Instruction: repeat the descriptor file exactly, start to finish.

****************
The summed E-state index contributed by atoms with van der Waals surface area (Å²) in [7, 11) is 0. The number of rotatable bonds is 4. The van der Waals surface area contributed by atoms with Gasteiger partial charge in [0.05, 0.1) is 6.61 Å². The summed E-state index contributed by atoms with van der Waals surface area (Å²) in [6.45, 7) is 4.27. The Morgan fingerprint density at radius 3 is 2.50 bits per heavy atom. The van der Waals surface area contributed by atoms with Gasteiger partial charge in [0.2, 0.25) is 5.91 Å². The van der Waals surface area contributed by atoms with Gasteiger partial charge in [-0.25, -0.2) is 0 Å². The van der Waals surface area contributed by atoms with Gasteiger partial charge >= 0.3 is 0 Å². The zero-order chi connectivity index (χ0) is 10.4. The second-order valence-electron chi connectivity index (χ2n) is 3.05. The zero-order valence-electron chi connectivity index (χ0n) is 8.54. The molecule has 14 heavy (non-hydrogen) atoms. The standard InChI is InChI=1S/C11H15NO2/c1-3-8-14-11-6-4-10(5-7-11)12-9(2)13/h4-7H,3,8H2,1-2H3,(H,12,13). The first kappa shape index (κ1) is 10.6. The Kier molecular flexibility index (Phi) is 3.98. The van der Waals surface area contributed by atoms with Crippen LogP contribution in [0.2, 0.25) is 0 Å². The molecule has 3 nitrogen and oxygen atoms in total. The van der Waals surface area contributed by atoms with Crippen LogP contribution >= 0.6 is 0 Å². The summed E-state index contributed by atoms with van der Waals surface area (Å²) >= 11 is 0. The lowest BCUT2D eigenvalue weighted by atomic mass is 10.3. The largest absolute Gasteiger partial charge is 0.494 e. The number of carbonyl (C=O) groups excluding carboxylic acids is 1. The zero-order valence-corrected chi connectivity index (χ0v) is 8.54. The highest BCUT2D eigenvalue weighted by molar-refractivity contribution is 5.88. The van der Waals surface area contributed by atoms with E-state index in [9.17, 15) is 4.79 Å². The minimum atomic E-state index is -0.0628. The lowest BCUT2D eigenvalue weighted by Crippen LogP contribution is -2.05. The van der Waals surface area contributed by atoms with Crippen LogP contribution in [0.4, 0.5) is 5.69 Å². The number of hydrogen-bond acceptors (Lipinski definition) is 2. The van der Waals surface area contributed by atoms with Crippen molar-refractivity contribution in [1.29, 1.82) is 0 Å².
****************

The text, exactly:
The summed E-state index contributed by atoms with van der Waals surface area (Å²) in [7, 11) is 0. The number of rotatable bonds is 4. The van der Waals surface area contributed by atoms with Gasteiger partial charge in [0.05, 0.1) is 6.61 Å². The summed E-state index contributed by atoms with van der Waals surface area (Å²) in [6.45, 7) is 4.27. The Morgan fingerprint density at radius 3 is 2.50 bits per heavy atom. The van der Waals surface area contributed by atoms with Gasteiger partial charge in [0.2, 0.25) is 5.91 Å². The van der Waals surface area contributed by atoms with Gasteiger partial charge in [-0.25, -0.2) is 0 Å². The van der Waals surface area contributed by atoms with Gasteiger partial charge >= 0.3 is 0 Å². The zero-order chi connectivity index (χ0) is 10.4. The second-order valence-electron chi connectivity index (χ2n) is 3.05. The zero-order valence-electron chi connectivity index (χ0n) is 8.54. The molecule has 14 heavy (non-hydrogen) atoms. The standard InChI is InChI=1S/C11H15NO2/c1-3-8-14-11-6-4-10(5-7-11)12-9(2)13/h4-7H,3,8H2,1-2H3,(H,12,13). The first kappa shape index (κ1) is 10.6. The Kier molecular flexibility index (Phi) is 3.98. The van der Waals surface area contributed by atoms with Crippen LogP contribution in [0.2, 0.25) is 0 Å². The molecule has 3 nitrogen and oxygen atoms in total. The van der Waals surface area contributed by atoms with Crippen LogP contribution >= 0.6 is 0 Å². The summed E-state index contributed by atoms with van der Waals surface area (Å²) >= 11 is 0. The lowest BCUT2D eigenvalue weighted by atomic mass is 10.3. The largest absolute Gasteiger partial charge is 0.494 e. The number of carbonyl (C=O) groups excluding carboxylic acids is 1. The zero-order valence-corrected chi connectivity index (χ0v) is 8.54. The highest BCUT2D eigenvalue weighted by molar-refractivity contribution is 5.88. The van der Waals surface area contributed by atoms with E-state index in [9.17, 15) is 4.79 Å². The minimum atomic E-state index is -0.0628. The lowest BCUT2D eigenvalue weighted by Crippen LogP contribution is -2.05. The van der Waals surface area contributed by atoms with Crippen LogP contribution in [0.4, 0.5) is 5.69 Å². The number of hydrogen-bond acceptors (Lipinski definition) is 2. The van der Waals surface area contributed by atoms with Crippen molar-refractivity contribution in [1.29, 1.82) is 0 Å².